Sascha Marx and Henry W. S. Schroeder
Sascha Marx, Stefan Clemens and Henry W. S. Schroeder
In tuberculum sellae meningioma (TSM) surgery, endonasal approaches are claimed to have a superior visual outcome compared with transcranial approaches. The authors question whether this is always true and analyze their series of cases of endoscope-assisted transcranial TSM surgery with special regard to the postoperative visual outcome in order to explore this issue.
All surgical procedures for TSM performed between 2003 and 2015 in the Department of Neurosurgery, University Medicine Greifswald, were retrospectively analyzed. Special attention was paid to the postoperative visual outcome.
During the study period, 15 patients (12 female and 3 male) underwent surgery for TSM. Gross-total resection was achieved in 14 cases (93.3%) and near-total resection in 1. One patient suffered from a major stroke during surgery and had to be excluded from further analyses. No other complications occurred. Preoperatively, visual acuity was disturbed in 12 patients (80%) and visual field deficits were present in 11 patients (73.3%). In 3 patients (20%), the TSM was an incidental finding. Postoperatively, ophthalmological examination revealed an improvement of visual acuity in 10 (90.9%) of 11 patients and improvement of visual field deficits in 9 (90%) of 10 patients; no deterioration of visual acuity or visual field was seen in any patient. Visual acuity and visual field improvement was observed in all patients who had surgery within 3 years after the onset of visual disturbances. No tumor recurrence was observed during follow-up (mean 32 months, range 3–134 months). TSMs were approached via a frontolateral craniotomy in 7 patients and via a supraorbital craniotomy in 8. The use of the endoscope as an assistive device led to improved tumor visualization and consequent removal in areas that were hidden in the microscopic view in 6 patients (40%).
The present series confirms a favorable visual outcome after TSM surgery via supraorbital or frontolateral endoscope-assisted approaches. With endoscopic visualization, major manipulation of the optic apparatus could be avoided, perhaps affecting the favorable visual outcome.
Jan U. Mueller, Joerg Baldauf, Sascha Marx, Michael Kirsch, Henry W. S. Schroeder and Dirk T. Pillich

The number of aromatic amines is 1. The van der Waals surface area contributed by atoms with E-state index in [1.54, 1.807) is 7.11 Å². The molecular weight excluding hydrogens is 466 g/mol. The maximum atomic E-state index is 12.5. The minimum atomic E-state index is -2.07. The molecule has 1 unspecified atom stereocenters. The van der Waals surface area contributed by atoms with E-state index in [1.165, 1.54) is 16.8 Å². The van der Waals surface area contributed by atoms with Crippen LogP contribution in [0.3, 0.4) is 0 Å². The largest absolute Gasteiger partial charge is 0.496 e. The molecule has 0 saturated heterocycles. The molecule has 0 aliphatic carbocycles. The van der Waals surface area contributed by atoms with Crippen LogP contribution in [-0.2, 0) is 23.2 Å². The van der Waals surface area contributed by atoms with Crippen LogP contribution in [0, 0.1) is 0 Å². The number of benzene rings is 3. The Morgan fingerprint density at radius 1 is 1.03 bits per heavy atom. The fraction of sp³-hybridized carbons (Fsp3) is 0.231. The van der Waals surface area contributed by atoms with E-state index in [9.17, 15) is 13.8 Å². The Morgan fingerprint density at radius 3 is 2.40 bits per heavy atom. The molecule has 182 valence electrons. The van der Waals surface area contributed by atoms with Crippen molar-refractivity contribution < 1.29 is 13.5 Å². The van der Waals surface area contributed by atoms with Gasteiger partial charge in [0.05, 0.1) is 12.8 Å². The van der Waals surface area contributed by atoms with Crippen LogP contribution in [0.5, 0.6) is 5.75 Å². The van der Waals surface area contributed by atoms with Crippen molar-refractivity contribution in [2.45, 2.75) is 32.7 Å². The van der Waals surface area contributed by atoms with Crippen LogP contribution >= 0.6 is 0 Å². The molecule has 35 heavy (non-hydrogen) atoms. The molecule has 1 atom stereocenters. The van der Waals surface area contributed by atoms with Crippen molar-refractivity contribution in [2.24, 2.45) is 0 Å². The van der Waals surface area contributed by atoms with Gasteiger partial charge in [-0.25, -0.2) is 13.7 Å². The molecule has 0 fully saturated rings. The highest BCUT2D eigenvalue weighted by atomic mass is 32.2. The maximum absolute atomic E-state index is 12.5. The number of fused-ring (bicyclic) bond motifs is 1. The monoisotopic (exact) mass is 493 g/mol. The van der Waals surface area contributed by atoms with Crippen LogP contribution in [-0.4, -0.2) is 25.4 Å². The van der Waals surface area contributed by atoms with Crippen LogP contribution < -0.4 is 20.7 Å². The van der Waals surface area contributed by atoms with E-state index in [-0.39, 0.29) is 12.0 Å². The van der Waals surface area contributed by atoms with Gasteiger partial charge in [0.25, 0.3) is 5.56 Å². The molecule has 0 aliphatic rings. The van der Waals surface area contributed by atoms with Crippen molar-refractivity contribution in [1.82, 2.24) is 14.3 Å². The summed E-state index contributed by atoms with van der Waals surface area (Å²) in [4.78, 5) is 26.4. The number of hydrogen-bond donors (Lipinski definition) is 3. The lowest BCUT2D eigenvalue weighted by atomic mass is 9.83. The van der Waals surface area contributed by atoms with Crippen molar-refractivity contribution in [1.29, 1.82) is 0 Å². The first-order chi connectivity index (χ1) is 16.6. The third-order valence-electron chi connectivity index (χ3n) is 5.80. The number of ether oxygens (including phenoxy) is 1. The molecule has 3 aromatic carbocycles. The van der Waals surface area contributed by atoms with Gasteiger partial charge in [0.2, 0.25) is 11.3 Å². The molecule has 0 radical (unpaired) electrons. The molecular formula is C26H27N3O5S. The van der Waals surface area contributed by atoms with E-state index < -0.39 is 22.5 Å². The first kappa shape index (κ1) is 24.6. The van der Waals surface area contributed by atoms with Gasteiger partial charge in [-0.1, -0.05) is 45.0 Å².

Loosening and pullout of pedicle screws are well-known problems in pedicle screw fixation surgery. Augmentation of pedicle screws with bone cement, first described as early as 1975, increases the pedicle-screw interface and pullout force in osteoporotic vertebrae. The aim of the present study was to identify cement leakage and pulmonary embolism rates in a large prospective single-center series of pedicle screw augmentations.
All patients who underwent cement-augmented pedicle screw placement between May 2006 and October 2010 at the authors' institution were included in this prospective cohort study. Perivertebral cement leakage and pulmonary cement embolism were evaluated with a CT scan of the area of operation and with a radiograph of the chest, respectively.
A total of 98 patients underwent placement of cement-augmented pedicle screws; 474 augmented screws were inserted in 237 vertebrae. No symptomatic perivertebral cement leakage or symptomatic pulmonary cement embolism was observed, but asymptomatic perivertebral cement leakage was seen in 88 patients (93.6%) and in 165 augmented vertebrae (73.3%). Cement leakage most often occurred in the perivertebral venous system. Clinically asymptomatic pulmonary cement embolism was found in 4 patients (4.1%).
Perivertebral cement leakage often occurs in pedicle screw augmentation, but in most cases, it is clinically asymptomatic. Cement augmentation should be performed under continuous fluoroscopy to avoid high-volume leakage. Alternative strategies, such as use of expandable screws, should be examined in more detail for patients at high risk of screw loosening.
Sascha Marx, Steffen K. Fleck, Ehab El Refaee, Jotham Manwaring, Christina Vorbau, Michael J. Fritsch, Michael R. Gaab, Henry W. S. Schroeder and Joerg Baldauf
Since its revival in the early 1990s, neuroendoscopy has become an integral component of modern neurosurgery. Endoscopic stent placement for treatment of CSF pathway obstruction is a rarely used and underestimated procedure. The authors present the first series of neuroendoscopic intracranial stenting for CSF pathway obstruction in adults with associated results and complications spanning a long-term follow-up of 20 years.
The authors retrospectively reviewed a prospectively maintained clinical database for endoscopic stent placement performed in adults between 1993 and 2013.
Of 526 endoscopic intraventricular procedures, stents were placed for treatment of CSF disorders in 25 cases (4.8%). The technique was used in the management of arachnoid cysts (ACs; n = 8), tumor-related CSF disorders (n = 13), and hydrocephalus due to stenosis of the foramen of Monro (n = 2) or aqueduct (n = 2). The mean follow-up was 87.1 months. No deaths or infections occurred that were related to endoscopic placement of intracranial stents. Late stent dislocation or migration was observed in 3 patients (12%).
Endoscopic intracranial stent placement in adults is rarely required but is a safe and helpful technique in select cases. It is indicated when reliable and long-lasting restoration of CSF pathway obstructions cannot be achieved with standard endoscopic techniques. In the treatment of tumor-related hydrocephalus, it is a good option to avoid reclosure of the restored CSF pathway by tumor growth. Currently, routine stent placement after endoscopic fenestration of ACs is not recommended. Stent placement for treatment of CSF disorders due to tumor is a good option for avoiding CSF shunting. To avoid stent migration and dislocation, and to allow for easy removal if needed, the device should be fixed to a bur hole reservoir.